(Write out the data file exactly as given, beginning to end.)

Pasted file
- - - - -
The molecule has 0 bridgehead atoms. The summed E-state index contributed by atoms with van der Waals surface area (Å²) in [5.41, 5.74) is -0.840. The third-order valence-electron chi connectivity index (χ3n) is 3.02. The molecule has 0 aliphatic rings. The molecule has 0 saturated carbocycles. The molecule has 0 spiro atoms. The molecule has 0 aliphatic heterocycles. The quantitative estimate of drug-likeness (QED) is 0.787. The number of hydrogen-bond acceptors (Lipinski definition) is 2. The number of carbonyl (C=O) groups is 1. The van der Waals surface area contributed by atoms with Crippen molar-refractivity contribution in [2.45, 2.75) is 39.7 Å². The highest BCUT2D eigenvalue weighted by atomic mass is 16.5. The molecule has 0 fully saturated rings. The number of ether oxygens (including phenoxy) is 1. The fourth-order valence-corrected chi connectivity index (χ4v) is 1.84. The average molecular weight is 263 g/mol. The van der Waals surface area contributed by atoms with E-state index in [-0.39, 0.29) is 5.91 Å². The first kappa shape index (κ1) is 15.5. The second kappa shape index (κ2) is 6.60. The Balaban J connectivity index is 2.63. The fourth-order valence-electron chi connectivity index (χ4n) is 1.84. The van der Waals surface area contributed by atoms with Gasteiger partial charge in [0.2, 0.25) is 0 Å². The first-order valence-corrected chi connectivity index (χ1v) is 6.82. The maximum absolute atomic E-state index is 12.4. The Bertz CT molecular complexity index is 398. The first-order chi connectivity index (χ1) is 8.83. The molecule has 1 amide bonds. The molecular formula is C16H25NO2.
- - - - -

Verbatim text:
The molecule has 0 bridgehead atoms. The summed E-state index contributed by atoms with van der Waals surface area (Å²) in [5.41, 5.74) is -0.840. The third-order valence-electron chi connectivity index (χ3n) is 3.02. The molecule has 0 aliphatic rings. The molecule has 0 saturated carbocycles. The molecule has 0 spiro atoms. The molecule has 0 aliphatic heterocycles. The quantitative estimate of drug-likeness (QED) is 0.787. The number of hydrogen-bond acceptors (Lipinski definition) is 2. The number of carbonyl (C=O) groups is 1. The van der Waals surface area contributed by atoms with Crippen molar-refractivity contribution in [2.45, 2.75) is 39.7 Å². The highest BCUT2D eigenvalue weighted by atomic mass is 16.5. The molecule has 0 fully saturated rings. The number of ether oxygens (including phenoxy) is 1. The fourth-order valence-corrected chi connectivity index (χ4v) is 1.84. The average molecular weight is 263 g/mol. The van der Waals surface area contributed by atoms with E-state index in [-0.39, 0.29) is 5.91 Å². The first kappa shape index (κ1) is 15.5. The second kappa shape index (κ2) is 6.60. The Balaban J connectivity index is 2.63. The fourth-order valence-electron chi connectivity index (χ4n) is 1.84. The van der Waals surface area contributed by atoms with Gasteiger partial charge in [0.2, 0.25) is 0 Å². The first-order valence-corrected chi connectivity index (χ1v) is 6.82. The maximum absolute atomic E-state index is 12.4. The Bertz CT molecular complexity index is 398. The first-order chi connectivity index (χ1) is 8.83. The molecule has 1 amide bonds. The molecular formula is C16H25NO2.